Is The Backing Track To Beyonce's Rendition Of The Star Spangled Banner In The Public Domain?

from the worth-asking dept

As we’ve discussed in the past, works created by the federal government are automatically in the public domain under section 105 of US copyright law:

Copyright protection under this title is not available for any work of the United States Government, but the United States Government is not precluded from receiving and holding copyrights transferred to it by assignment, bequest, or otherwise.

So… that would suggest that musical works created by the federal government should be in the public domain, right? And… according to the Times of London, the performance of the Star Spangled Banner by Beyonce at President Obama’s inauguration, was actually pre-recorded by the Marine Corp. Band, and then lip synced by Beyonce. Last we checked, the Marine Corp. Band is a part of the US government, meaning that recordings it creates should be in the public domain.

So… is that recording in the public domain? The good folks at MuckRock have decided to find out by filing a Freedom of Information Request for the backing track.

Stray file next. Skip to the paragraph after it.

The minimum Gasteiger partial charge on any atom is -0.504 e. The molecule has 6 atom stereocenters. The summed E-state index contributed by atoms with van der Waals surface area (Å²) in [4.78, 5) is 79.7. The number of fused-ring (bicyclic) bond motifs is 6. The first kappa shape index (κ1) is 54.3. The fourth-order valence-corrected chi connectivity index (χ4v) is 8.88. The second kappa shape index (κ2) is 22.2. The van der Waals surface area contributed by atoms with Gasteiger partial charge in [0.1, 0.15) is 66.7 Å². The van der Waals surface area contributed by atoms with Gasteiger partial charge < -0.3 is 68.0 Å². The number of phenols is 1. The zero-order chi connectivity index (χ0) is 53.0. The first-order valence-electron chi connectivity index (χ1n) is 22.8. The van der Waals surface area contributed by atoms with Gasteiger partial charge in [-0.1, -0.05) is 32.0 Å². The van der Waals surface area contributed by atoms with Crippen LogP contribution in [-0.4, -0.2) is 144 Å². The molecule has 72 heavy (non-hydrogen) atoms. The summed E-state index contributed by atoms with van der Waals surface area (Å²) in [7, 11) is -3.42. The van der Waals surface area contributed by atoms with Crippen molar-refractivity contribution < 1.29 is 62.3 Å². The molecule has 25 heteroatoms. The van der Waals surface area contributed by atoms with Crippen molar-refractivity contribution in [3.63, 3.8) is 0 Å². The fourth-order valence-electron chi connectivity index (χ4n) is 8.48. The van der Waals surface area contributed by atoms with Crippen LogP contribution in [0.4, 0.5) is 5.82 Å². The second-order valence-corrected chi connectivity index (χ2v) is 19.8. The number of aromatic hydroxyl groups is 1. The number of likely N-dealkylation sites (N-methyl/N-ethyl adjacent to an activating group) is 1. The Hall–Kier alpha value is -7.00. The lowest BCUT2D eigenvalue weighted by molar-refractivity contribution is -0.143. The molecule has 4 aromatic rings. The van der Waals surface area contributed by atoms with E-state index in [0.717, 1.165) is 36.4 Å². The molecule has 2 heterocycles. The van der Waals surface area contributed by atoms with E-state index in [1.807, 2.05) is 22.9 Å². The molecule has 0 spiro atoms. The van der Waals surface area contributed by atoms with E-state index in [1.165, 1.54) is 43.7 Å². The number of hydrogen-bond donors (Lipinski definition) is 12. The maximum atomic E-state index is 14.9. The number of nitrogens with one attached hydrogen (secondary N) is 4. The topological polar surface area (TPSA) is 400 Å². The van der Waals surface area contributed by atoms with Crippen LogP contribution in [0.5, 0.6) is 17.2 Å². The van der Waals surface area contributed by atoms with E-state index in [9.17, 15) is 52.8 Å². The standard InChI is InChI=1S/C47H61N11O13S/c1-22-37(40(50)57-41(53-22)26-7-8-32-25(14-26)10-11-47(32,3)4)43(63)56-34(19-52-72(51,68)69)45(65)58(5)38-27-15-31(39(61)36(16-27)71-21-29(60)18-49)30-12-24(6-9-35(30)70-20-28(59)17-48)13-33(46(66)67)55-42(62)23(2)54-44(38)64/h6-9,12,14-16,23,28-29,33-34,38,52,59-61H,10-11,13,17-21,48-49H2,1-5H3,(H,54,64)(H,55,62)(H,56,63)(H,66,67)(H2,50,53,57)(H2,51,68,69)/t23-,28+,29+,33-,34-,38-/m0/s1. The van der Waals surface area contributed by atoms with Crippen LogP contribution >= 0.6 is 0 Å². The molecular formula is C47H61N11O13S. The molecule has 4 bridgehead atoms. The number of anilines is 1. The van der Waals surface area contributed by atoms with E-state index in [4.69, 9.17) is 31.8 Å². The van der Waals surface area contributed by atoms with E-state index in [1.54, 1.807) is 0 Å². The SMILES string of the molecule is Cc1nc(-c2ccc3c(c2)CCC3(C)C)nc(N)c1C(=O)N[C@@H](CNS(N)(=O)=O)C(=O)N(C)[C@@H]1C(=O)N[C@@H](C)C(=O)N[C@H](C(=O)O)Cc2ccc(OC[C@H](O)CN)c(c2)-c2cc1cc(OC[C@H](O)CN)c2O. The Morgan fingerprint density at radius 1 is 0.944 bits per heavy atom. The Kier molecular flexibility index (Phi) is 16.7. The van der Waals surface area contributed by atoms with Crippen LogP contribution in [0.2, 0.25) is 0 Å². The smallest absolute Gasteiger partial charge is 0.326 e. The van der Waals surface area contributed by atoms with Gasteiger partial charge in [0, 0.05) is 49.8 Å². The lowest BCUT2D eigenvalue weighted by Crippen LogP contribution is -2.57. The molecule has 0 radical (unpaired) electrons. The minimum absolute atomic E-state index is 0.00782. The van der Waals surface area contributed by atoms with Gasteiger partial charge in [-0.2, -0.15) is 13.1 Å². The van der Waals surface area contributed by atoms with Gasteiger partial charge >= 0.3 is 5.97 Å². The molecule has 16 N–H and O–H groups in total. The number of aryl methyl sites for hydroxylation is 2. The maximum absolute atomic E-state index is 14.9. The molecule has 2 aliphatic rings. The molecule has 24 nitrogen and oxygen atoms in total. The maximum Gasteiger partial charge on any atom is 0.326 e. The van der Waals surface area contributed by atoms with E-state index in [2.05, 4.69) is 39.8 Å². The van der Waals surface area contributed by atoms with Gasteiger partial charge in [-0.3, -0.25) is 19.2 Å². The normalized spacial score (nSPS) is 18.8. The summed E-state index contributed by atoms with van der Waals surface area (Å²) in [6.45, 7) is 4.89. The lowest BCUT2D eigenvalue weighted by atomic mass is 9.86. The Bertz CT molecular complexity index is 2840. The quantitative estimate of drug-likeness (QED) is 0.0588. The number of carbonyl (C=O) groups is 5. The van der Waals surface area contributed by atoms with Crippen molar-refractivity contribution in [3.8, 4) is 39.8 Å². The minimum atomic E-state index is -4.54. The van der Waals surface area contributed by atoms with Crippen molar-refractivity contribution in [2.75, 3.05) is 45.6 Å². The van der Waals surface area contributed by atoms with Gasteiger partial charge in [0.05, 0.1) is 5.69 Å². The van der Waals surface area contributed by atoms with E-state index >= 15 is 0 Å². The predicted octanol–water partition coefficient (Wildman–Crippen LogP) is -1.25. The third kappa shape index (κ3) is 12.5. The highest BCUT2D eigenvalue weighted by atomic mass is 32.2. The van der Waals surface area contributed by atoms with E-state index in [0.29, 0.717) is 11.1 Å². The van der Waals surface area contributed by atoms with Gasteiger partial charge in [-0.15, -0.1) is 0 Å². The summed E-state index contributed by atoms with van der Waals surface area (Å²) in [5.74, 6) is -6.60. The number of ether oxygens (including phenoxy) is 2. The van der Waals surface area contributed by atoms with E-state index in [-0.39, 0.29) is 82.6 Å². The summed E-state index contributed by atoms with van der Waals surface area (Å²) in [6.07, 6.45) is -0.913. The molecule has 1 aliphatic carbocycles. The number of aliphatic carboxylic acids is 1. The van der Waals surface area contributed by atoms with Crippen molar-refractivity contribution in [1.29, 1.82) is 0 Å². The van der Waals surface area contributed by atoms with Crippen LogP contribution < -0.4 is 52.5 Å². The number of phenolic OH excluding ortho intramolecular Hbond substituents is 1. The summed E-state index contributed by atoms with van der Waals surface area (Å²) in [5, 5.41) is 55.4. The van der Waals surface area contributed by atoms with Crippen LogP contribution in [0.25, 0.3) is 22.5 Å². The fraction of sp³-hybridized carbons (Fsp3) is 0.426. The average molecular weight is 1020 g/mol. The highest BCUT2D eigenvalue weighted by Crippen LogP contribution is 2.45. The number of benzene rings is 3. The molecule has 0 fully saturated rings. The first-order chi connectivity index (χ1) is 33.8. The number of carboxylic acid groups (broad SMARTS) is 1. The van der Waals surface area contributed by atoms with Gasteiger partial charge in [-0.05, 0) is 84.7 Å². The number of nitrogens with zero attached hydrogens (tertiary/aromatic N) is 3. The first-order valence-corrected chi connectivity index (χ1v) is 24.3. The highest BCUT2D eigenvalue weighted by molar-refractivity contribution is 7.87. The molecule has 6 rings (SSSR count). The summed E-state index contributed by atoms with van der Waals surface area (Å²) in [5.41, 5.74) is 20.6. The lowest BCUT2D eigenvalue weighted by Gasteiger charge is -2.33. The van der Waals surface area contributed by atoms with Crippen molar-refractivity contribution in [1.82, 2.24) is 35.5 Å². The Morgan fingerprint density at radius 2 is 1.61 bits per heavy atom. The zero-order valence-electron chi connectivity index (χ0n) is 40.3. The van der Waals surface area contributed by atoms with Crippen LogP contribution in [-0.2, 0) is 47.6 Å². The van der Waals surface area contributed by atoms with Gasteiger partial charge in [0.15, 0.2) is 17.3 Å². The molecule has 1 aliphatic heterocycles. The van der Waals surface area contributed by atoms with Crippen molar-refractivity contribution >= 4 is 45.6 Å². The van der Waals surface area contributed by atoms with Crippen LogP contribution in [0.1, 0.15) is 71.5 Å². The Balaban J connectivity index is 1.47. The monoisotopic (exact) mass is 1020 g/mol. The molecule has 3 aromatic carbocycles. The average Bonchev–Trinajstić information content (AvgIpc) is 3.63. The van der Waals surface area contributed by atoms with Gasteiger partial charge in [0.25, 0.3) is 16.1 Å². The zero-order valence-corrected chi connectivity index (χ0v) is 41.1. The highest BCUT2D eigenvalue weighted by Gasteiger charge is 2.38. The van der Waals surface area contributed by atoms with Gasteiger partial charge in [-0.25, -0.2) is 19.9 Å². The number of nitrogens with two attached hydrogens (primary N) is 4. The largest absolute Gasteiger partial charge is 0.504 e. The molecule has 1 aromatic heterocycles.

This is a request under the Freedom of Information Act. I hereby request the following records:

A copy of the backing track used during Beyonce’s Inauguration performance, as well as copies of other backing tracks created in preparation for Inauguration events, whether or not they were actually used.

The existence of these documents was disclosed by a spokeswoman for the Marine Corp Band to The Times of London

The performance by Beyonce could still be covered by copyright, since she is not an employee of the government, but that backing track almost certainly should be in the public domain. Of course, it’s unclear to me if, even if the track is in the public domain, the federal government has an obligation to hand it over as part of FOIA request, but it seems like it’s at least reasonable to ask.

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Comments on “Is The Backing Track To Beyonce's Rendition Of The Star Spangled Banner In The Public Domain?”

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23 Comments
Duke (profile) says:

Re: Not a governement employee, but...